And it’s true, scientists sometimes throw terms out as linguistic place fillers — dark energy or dark matter, something like that — until we figure out what it is, we’ll call it this. It’s the beginning of the causal chain for science. For intelligent design creationists, it’s the end of the chain.
So again, we can ask this: what’s more likely? Are UFOs alien spaceships, or perceptual cognitive mistakes, or even fakes?
This is a UFO shot from my house in Altadena, California, looking down over Pasadena. And if it looks a lot like a Buick hubcap, it’s because it is. You don’t even need Photoshop, you don’t need high-tech equipment, you don’t need computers. This was shot with a throwaway Kodak Instamatic camera. You just have somebody off on the side with a hubcap ready to go. Camera’s ready — that’s it.
So, although it’s possible that most of these things are fake or illusions or so on, and that some of them are real, it’s more likely that all of them are fake, like the crop circles.
On a more serious note, in all of science we’re looking for a balance between data and theory. In the case of Galileo, he had two problems when he turned his telescope to Saturn. First of all, there was no theory of planetary rings. Second of all, his data was grainy and fuzzy, and he couldn’t quite make out what he was looking at. So he wrote that he had seen — “I have observed that the furthest planet has three bodies.” And this is what he ended up concluding that he saw.
So without a theory of planetary rings and with only grainy data, you can’t have a good theory. It wasn’t solved until 1655.
This is Christiaan Huygens’s book in which he catalogs all the mistakes that people made in trying to figure out what was going on with Saturn. It wasn’t till Huygens had two things: He had a good theory of planetary rings and how the solar system operated, and he had better telescopic, more fine-grain data in which he could figure out that as the Earth is going around faster — according to Kepler’s Laws — than Saturn, then we catch up with it. And we see the angles of the rings at different angles there. And that, in fact, turns out to be true.
The problem with having a theory is that your theory may be loaded with cognitive biases. So one of the problems of explaining why people believe weird things is that we have things, on a simple level, and then I’ll go to more serious ones. Like, we have a tendency to see faces.
This is the face on Mars. In 1976, where there was a whole movement to get NASA to photograph that area because people thought this was monumental architecture made by Martians. Well it turns out here’s the close-up of it from 2001. If you squint, you can still see the face. And when you’re squinting, what you are doing is you’re turning that from fine-grain to coarse-grain, so you’re reducing the quality of your data. And if I didn’t tell you what to look for, you’d still see the face, because we’re programmed by evolution to see faces. Faces are important for us socially.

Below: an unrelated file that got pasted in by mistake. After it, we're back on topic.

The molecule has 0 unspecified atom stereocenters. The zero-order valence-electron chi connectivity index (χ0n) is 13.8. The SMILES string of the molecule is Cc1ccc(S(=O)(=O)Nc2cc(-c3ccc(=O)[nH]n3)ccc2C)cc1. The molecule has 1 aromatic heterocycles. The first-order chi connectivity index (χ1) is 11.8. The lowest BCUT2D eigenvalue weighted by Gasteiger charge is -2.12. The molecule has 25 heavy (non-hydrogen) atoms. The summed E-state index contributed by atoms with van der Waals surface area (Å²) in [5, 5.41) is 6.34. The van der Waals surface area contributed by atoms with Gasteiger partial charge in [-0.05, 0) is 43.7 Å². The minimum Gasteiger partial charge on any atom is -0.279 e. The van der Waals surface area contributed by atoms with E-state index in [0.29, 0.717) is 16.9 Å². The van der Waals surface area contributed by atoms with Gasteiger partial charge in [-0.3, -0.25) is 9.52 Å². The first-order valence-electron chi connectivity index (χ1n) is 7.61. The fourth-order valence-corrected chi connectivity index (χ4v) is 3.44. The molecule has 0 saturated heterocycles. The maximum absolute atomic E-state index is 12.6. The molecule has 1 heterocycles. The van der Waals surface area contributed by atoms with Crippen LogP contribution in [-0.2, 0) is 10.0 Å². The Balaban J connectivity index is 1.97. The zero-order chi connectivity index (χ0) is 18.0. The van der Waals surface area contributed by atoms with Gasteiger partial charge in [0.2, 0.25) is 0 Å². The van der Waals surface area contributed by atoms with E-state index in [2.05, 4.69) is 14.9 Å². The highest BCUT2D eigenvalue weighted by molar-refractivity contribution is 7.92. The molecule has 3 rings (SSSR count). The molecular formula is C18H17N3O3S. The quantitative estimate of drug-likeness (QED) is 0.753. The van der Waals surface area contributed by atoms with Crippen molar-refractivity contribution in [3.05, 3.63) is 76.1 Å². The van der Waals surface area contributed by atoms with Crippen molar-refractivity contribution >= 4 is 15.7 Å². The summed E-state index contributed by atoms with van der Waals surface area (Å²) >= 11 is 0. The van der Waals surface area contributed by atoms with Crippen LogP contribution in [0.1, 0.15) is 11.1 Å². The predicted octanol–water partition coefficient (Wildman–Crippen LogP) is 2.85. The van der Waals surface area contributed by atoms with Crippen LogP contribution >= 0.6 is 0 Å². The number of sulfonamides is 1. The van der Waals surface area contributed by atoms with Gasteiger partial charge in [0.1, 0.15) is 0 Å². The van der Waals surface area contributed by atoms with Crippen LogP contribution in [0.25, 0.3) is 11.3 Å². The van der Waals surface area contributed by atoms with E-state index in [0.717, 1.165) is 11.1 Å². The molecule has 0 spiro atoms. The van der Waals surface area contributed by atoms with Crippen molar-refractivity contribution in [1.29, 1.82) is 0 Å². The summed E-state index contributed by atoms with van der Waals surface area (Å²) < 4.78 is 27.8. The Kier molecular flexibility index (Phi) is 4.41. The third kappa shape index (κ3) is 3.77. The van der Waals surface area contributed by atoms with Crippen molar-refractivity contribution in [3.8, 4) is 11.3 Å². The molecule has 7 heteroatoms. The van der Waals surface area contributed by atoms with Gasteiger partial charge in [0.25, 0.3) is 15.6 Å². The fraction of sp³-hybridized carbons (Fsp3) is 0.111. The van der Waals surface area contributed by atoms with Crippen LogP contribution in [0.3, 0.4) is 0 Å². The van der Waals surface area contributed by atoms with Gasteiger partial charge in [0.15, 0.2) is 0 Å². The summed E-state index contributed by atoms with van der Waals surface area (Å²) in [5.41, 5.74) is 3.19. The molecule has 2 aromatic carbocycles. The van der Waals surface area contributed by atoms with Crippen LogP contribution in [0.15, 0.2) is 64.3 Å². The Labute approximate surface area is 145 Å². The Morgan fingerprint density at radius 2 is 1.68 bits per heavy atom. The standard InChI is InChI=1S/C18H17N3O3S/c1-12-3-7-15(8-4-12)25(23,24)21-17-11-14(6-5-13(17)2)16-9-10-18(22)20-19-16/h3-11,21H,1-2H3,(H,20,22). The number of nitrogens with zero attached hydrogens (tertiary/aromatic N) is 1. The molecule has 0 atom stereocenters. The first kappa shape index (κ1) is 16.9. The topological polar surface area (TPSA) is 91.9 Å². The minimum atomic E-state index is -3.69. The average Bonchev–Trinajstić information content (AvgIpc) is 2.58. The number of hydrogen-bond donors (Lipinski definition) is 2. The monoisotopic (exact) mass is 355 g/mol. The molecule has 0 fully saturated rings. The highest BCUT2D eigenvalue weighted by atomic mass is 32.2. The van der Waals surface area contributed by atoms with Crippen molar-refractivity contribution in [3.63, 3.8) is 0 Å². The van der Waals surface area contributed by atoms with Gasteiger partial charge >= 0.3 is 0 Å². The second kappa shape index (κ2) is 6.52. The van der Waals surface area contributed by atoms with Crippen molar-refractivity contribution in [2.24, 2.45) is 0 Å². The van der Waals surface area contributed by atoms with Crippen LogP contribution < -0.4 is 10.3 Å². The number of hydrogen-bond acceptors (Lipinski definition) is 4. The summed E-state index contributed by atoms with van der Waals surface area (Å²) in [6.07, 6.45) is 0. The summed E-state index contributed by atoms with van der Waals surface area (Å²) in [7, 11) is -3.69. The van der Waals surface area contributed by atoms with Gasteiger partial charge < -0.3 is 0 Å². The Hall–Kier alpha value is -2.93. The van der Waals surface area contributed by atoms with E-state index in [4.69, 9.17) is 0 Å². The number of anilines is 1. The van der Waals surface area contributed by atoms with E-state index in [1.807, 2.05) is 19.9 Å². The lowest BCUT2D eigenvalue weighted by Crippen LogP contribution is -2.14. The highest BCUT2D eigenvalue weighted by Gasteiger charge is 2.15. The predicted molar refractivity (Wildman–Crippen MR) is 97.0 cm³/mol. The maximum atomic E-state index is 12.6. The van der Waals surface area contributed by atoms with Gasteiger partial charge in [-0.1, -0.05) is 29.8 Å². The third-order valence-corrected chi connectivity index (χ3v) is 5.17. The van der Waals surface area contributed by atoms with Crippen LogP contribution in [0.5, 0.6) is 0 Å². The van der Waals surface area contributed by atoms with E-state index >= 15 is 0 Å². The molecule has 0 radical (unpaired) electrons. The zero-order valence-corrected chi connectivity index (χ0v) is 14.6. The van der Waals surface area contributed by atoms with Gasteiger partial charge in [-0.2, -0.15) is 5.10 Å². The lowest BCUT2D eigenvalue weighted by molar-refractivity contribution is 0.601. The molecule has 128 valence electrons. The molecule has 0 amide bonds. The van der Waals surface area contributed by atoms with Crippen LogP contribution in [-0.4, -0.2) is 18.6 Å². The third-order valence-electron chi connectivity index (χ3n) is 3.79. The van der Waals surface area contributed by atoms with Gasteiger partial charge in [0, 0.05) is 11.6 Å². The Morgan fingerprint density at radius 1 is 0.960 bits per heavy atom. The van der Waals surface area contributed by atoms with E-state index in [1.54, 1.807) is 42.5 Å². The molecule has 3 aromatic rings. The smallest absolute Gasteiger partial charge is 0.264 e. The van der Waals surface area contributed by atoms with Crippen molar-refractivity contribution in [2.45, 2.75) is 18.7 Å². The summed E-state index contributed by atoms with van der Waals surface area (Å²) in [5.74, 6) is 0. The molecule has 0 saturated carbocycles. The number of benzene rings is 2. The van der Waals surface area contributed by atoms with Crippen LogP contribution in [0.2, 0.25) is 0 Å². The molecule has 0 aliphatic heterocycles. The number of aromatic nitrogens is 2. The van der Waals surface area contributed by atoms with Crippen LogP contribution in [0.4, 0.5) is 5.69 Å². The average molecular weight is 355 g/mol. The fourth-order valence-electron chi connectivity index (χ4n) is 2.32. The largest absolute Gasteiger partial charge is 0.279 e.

And of course, happy faces, faces of all kinds are easy to see. You see the happy face on Mars, there.
If astronomers were frogs, perhaps they’d see Kermit the Frog. Do you see him there? Little froggy legs. Or if geologists were elephants?
Religious iconography, discovered by a Tennessee baker in 1996. He charged five bucks a head to come see the nun bun till he got a cease-and-desist from Mother Teresa’s lawyer.
Here’s Our Lady of Guadalupe and Our Lady of Watsonville, just down the street, or is it up the street from here? Tree bark is particularly good because it’s nice and grainy, branchy, black-and-white splotchy and you can get the pattern-seeking — humans are pattern-seeking animals.
Here’s the Virgin Mary on the side of a glass window in Sao Paulo. Here’s the Virgin Mary made her appearance on a cheese sandwich — which I got to actually hold in a Las Vegas casino — of course, this being America. This casino paid $28,500 on eBay for the cheese sandwich.
But who does it really look like? The Virgin Mary? It has that sort of puckered lips, 1940s-era look.
Virgin Mary in Clearwater, Florida. I actually went to see this one. There was a lot of people there. The faithful come in their wheelchairs and crutches, and so on. We went down and investigated. Just to give you a size, that’s Dawkins, me and The Amazing Randi, next to this two, two and a half story-sized image. All these candles, so many of thousands of candles people had lit in tribute to this. So we walked around the backside, to see what was going on. It turns out wherever there’s a sprinkler head and a palm tree, you get the effect. Here’s the Virgin Mary on the backside, which they started to wipe off. I guess you can only have one miracle per building.
So is it really a miracle of Mary, or is it a miracle of Marge?
And now I’m going to finish up with another example of this, with auditory illusions. There’s this film, “White Noise,” with Michael Keaton, about the dead talking back to us. By the way, the whole business of talking to the dead is not that big a deal. Anybody can do it, turns out. It’s getting the dead to talk back that’s the really hard part.